Since the PMIAA, which you can read more about by clicking the picture on the left, required that all heads of federal agencies (of which the DoD is a member) have a Chief Financial Officer, who will subsequently appoint a Program Management Improvement Officer to make the necessary fundamental changes to get the agencies on track financially and in program and project methodology, it makes sense to use Integrated Project Management and Organizational Change Management approaches to solve these issues. Program, project, and change management are not new concepts for the DoD. Rudimentary project management methodologies are used even at the lower enlisted levels of military branches, though they are not called project managers, they are called Non-Commissioned Officers, Staff Non-Commissioned Officers, and Petty Officers.
Project and Program Management are naturally compatible with mission success. Integrated Project Management allows for tools and techniques that are working in one area or organization to be utilized in many organizations to enable success. IPM isn’t a new set of rules to follow. Instead, it is streamlining successful ‘rules’ and processes and then sharing those successes with other teams to help everyone find success. This can be done by utilizing the many systems that are already created to house the many valuable lessons that are being learned in every minor and major operation or exercise by organizations every day. The US Army’s Center for Army Lessons Learned (CALL), and the Marine Corps’ Marine Corps Center for Lessons Learned (MCCLL) are just two examples of projects that were intended to begin the IPM implementation in individual services, but they are not being used to their full potential. That is the first change needed to begin the culture shift that will spearhead the effort uproot the old and inefficient ways of tracking finances, equipment, facilities, and personnel and replace them with consistent, scalable processes and policies for future success, which must be managed with OCM methodologies.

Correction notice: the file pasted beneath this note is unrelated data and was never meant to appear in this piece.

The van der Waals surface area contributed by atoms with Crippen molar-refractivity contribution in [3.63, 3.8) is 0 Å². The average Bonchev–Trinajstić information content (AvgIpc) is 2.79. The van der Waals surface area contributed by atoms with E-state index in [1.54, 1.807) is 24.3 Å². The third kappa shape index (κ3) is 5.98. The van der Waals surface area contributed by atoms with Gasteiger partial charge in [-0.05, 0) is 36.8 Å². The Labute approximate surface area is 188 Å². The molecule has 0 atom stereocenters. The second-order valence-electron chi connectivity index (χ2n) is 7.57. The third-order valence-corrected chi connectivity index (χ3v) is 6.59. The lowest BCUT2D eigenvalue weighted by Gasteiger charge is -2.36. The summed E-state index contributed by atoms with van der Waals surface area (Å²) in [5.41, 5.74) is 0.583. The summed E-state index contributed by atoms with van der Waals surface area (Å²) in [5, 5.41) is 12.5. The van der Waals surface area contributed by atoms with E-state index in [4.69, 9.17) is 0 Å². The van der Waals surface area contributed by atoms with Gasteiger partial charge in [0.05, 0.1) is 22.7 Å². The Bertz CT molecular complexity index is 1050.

So how does this happen? What creates the timeline of change? That depends on the DoD Service-level decision makers and at what level they decide to effect the changes. Is it to be top-down planning, with a bottom-up refinement of the goals and plans? Do they instead pick the most vital and important systems and processes and begin work there? Is it more cost effective to hire a team (or several teams) of specialists to perform the future state and then using significant Organizational Change tools, begin work from the top down?
These are all questions that need to be answered, but nothing will change if the results of this DoD-wide audit are ignored or not taken seriously. Effective communication, Organizational Change Management, and Integrated Project Management methodologies will be critical to successfully changing the attitudes and culture of the DoD as a whole, and continued and scalable success long term.